From making delicate pinch pots to sculpting coffee mugs, East’s ceramic program offers many different opportunities to be creative. Each student creates their own, individualized pieces of art due to the creative freedom given by teacher Jennifer Hensley.
In Beginning Ceramics class, students start with raw clay, making it into a pinch pot by sculpting a half circle with their hands, pinching the tops and letting it dry out. After the pinch pot project, students go on to make creatures, bowls, and sculptures. Hensley puts no limit on how students interpret projects – creatures can be anything they imagine, from a sleeping cat to a fire breathing dragon.
This is Hensley’s first year at East, and she is ecstatic about the opportunity. Hensley came to East after having her own art gallery. She has made and sold some of her own art pieces as has experience with digital design, ceramics and 3D design. Teaching kids how to create art with no limit on their imagination is something she enjoys because many students will never have this opportunity again.
“In college, all I wanted to do was to throw on the wheel and create digital design graphics,” Hensley said. “I tell myself I’m going to spend 30 minutes on the wheel, and next thing you know it was two hours later.”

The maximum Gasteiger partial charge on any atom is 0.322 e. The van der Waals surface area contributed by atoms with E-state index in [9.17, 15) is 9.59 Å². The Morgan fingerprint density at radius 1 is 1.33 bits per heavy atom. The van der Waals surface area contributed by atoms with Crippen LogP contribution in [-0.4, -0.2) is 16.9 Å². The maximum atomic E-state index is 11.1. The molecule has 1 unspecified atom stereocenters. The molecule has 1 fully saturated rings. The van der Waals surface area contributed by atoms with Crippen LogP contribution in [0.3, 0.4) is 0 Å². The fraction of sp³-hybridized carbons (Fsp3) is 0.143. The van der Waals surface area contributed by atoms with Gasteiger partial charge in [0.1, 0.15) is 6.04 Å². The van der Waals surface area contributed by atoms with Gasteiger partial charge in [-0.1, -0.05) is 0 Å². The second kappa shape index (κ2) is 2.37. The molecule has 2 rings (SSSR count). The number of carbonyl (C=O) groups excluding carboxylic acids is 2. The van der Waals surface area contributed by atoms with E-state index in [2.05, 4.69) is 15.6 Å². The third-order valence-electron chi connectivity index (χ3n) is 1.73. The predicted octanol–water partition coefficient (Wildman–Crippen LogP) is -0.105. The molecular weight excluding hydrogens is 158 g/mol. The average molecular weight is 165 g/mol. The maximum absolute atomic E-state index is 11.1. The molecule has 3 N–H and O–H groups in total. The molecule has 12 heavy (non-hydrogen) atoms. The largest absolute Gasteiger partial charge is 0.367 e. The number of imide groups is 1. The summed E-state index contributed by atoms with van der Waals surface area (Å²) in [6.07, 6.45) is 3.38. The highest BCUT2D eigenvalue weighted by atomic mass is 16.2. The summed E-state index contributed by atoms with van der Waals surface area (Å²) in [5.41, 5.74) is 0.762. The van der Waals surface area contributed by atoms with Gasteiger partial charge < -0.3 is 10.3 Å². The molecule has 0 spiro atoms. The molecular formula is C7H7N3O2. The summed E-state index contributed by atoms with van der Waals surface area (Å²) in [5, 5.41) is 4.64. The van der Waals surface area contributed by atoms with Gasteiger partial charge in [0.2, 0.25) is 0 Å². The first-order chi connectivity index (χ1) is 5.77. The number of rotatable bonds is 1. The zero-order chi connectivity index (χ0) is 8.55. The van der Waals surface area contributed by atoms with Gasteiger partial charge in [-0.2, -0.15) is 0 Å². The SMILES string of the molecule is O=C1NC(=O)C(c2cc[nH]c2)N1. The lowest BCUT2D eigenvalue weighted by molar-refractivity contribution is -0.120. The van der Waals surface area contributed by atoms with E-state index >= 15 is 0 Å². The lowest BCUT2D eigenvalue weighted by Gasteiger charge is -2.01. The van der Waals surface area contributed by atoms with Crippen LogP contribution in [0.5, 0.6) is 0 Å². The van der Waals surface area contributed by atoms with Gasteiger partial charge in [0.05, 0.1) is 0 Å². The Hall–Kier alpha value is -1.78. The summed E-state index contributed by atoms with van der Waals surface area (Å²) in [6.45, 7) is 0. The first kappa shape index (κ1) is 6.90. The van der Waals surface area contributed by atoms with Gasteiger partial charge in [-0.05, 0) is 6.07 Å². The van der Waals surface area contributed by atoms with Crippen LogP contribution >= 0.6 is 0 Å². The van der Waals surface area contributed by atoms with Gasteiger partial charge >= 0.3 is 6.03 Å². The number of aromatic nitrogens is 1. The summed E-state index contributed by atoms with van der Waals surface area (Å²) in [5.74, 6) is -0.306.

Junior Sophie Thiede is currently in advanced ceramics, and has taken away many things from the class like, “throwing on the wheel”. This process requires wet clay and sculpting it on a spinning plate to create a bowl, vase or cup. The students’ first task with the wheel is making a six centimeter cylinder. The difficulty comes from having to center the clay perfectly using hands and upper body strength for up to 30 minutes.
“I am a perfectionist, but I have come to learn that it won’t always be perfect and sometimes you just have to work with it,” Thiede said. “It has now become fun for me and basically therapeutic.”
Students are then able to move on to more difficult projects like textured items. Thiede is now able to experiment with different glazes on her projects. Glazing is putting the piece back in the kiln after it had been fired once and painted. Thiede made a pot with a glaze that has mini rock-like objects in it and it expands as it is fired in order to give her pot many different colors.
Thiede, along with many other students, loves ceramics and the creativity that is tied along with it. With broad instructions, students are able to make their own individualized, creative projects. This freedom often results in students becoming more invested in their projects, since it is something they have chosen.
“Most kids don’t get to experience throwing on a wheel, or making sculptures in general,” Hensley said. “Ceramics is just a fun place that I love and I love to watch the students enjoy it too.”